Alex Jones Denies Bankruptcy as InfoWars Host Fights Defamation Lawsuits

Alex Jones has insisted that he and InfoWars have not gone bankrupt, despite a court filing saying companies he owns, including the conspiracy website, have filed for bankruptcy protection. This comes amid an effort to settle litigation brought by relatives of children killed in the 2012 Sandy Hook school massacre.

The far-right pundit sought Chapter 11 protection for three of his companies, including his website Infowars, in Victoria, Texas.

Each company has estimated liabilities of as much as $10 million, according to court documents.

Speaking on the subject on The Alex Jones Show on Monday, Jones denied he or InfoWars were going bankrupt. He said he filed for Chapter 11 for his affiliate companies to pay their creditors in full. Under U.S. bankruptcy law, a successful case filed under Chapter 11 would allow the debtor to continue to operate their businesses and, with court approval, borrow money.

"It's a chapter 11 reorganization in the federal courts, so you can go and show them their books, they can come in and look at your books, and know that we don't have $16 million in a secret bank account, or $5 million or $3 million, and know that what has been claimed by the Texas courts that are very political, and the Connecticut court is not correct and is not true," Jones said, in a rambling address.

"And whether that's successful or not, in the long term, this will be an issue for the bankruptcy courts one way or another," Jones added.

He said it was "just time for that to happen" and for the public to see that InfoWars has less than $3 million in cash, which Jones said will go on operating costs.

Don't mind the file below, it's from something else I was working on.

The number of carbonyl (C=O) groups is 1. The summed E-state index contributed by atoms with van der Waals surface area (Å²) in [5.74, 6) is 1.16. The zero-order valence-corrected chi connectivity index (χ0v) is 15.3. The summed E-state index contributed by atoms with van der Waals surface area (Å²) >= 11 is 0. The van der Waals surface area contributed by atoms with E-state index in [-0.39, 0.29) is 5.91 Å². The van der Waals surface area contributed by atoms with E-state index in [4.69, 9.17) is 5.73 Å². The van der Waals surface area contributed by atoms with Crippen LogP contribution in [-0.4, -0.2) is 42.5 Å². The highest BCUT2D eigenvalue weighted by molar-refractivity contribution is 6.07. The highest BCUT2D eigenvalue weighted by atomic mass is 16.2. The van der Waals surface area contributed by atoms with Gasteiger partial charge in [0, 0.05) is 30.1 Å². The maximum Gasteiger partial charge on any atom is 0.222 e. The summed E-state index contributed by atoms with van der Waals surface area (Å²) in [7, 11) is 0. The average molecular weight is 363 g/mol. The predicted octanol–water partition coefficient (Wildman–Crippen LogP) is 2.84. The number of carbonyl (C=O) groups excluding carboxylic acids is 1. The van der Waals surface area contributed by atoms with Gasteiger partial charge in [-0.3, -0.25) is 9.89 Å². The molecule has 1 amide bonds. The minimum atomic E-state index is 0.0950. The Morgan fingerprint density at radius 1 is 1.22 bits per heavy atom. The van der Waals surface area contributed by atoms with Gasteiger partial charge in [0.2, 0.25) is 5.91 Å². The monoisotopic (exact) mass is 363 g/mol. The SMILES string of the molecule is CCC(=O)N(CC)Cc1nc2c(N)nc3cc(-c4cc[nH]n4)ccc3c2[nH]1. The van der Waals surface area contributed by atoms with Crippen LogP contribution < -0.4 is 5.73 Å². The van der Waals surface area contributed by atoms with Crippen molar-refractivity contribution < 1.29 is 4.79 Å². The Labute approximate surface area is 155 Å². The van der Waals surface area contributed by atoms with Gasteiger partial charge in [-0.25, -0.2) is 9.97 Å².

"So I'm essentially making no money, which is fine. The whole purpose of this place was not for Alex Jones to make a bunch of money, but it takes a bunch of money to run your own independent, self-sufficient media operation with 3, 4, 5, 6, 7, 8 million people a day watching and listening just in bandwidth alone, and this great crew and we are what the establishment fears are real independent media, giving a system a run for its money."

He then accused "corporate media" and other individuals of trying to obtain court judgments that force Jones into bankruptcy to keep him being on air. He said they would fail in their objectives.

"In fact, if anything, it makes me work harder and value the First Amendment even more. That said, my fate is tied to your fate. And this country and this world is in a lot of trouble. And so we're all going to share this misery together," Jones added.

The financial trouble for Jones stemmed from three lawsuits ending in Jones being found liable for making false claims saying the Sandy Hook shooting was a hoax and was motivated by a gun control agenda. The 2012 shooting saw 20 children and six staff members killed. Jones has repeated the baseless claims.

This month, juries were due to start determining how much compensation Jones owns the families. Jones had offered to pay $120,000 to each of the 13 people involved in the lawsuits, but they rejected the proposal in March. Since the lawsuits, Jones has acknowledged that the shooting took place.

Newsweek has contacted Jones's lawyer for further comment.

Alex Jones in Washington D.C.
Alex Jones, the founder of right-wing media group Infowars, addresses a crowd of pro-Trump protesters after they storm the grounds of the Capitol Building on January 6, 2021 in Washington, D.C. Jones has insisted that he has not filed for bankruptcy, despite multiple reports saying companies he owns, including the right-wing website InfoWars, have. Jon Cherry/Getty